Each month, our HR Manager Paula Fernandes usually interviews a Richter partner to gain insight into how our leadership finds balance and focus in a demanding job, and what non-technical skills contribute to career success.
However! For the summer, we’re switching it up a bit. For the next few months, Paula will be chatting with our summer interns, to learn more about their experience at Richter, and what working life is like at the very start of their young careers.
This month features Jack Bradshaw, a returning intern in our Restructuring practice.
Paula Fernandes (PF): You’ve been at Richter for almost three months now, tell us about your experience working here; what have you worked on so far this year
Jack Bradshaw (JB): The past three months have been a fantastic experience because it really feels like the Richter team is trying to involve me in client work and help me make the most of my time here. I have been able to assist the restructuring team with business development, creating a teaser and preparing financial statements for a sales process, and running the tail end of a receivership. I have been given a lot of autonomy within the group, which has given me the opportunity to learn and practice my skills as a professional.
PF: You also interned with us last summer, how has this year compared with last year? What was it about Richter/your last experience that made you want to return again this summer?
JB: Last year was more of a learning experience for me; it was my first “office job” and I spent the first month or so getting acclimated to the environment, helping out with research, and understanding the ins and outs of restructuring. However, it wasn’t all introductory. I gained valuable experience in the second half of the summer when I was able to work on-site for a few different clients.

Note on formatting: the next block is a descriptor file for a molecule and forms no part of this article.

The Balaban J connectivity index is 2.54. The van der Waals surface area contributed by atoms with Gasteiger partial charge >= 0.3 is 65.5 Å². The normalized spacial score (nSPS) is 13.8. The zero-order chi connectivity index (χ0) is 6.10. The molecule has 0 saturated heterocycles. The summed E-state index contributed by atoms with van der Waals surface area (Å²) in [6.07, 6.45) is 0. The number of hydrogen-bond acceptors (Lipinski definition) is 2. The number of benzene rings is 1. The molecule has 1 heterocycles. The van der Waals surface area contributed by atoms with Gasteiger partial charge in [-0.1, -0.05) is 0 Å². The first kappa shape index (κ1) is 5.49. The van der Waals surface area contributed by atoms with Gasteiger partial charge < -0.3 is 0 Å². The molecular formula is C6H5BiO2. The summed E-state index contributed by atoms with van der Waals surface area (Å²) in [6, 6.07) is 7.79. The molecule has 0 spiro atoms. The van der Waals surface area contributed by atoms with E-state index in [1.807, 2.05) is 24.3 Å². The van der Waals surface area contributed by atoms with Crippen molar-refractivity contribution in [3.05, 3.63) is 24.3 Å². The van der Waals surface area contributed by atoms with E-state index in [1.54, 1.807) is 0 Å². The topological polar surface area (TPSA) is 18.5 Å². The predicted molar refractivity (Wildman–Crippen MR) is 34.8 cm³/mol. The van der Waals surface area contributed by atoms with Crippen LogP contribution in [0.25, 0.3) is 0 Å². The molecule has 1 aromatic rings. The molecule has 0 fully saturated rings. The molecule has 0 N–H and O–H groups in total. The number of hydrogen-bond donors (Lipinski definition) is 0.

What I enjoyed most about my internship last year was the sense of trust within the team. Even though I was inexperienced, my colleagues ensured that I always had challenging work, which made me feel like an asset to the team. I had the chance to work with each member of the Restructuring group, and I believe working in a smaller team allowed me to prove my worth and make more meaningful connections compared to what I might have experienced at a large firm.
That familiarity and trust was what led me to come back for a second internship. It was obvious the team felt the same way I did, as I was pulled out of an orientation meeting during our first week to lend a hand with a client file. Once again I’ve had the chance to work on a number of files with different members of the team, and have even been able to assist our Montreal office with one of their clients.
PF: What’s been your favorite thing about working at the firm so far?
JB: My favourite thing about working for Richter is the amazing team. Everyone has been approachable, helpful, and welcoming, and the entire firm has really gone out of its way to ensure that the interns are integrating well. I always feel like I can ask any of my colleagues a question and I have been able to learn a lot from their expertise.
Part of what makes the team so great is the balance between their work and personal lives. Everyone has interesting hobbies or passions, and it makes for a unique and diverse group to work with. It’s enjoyable working with people who are not only talented at their work, but can share stories about their talents and experiences outside the office.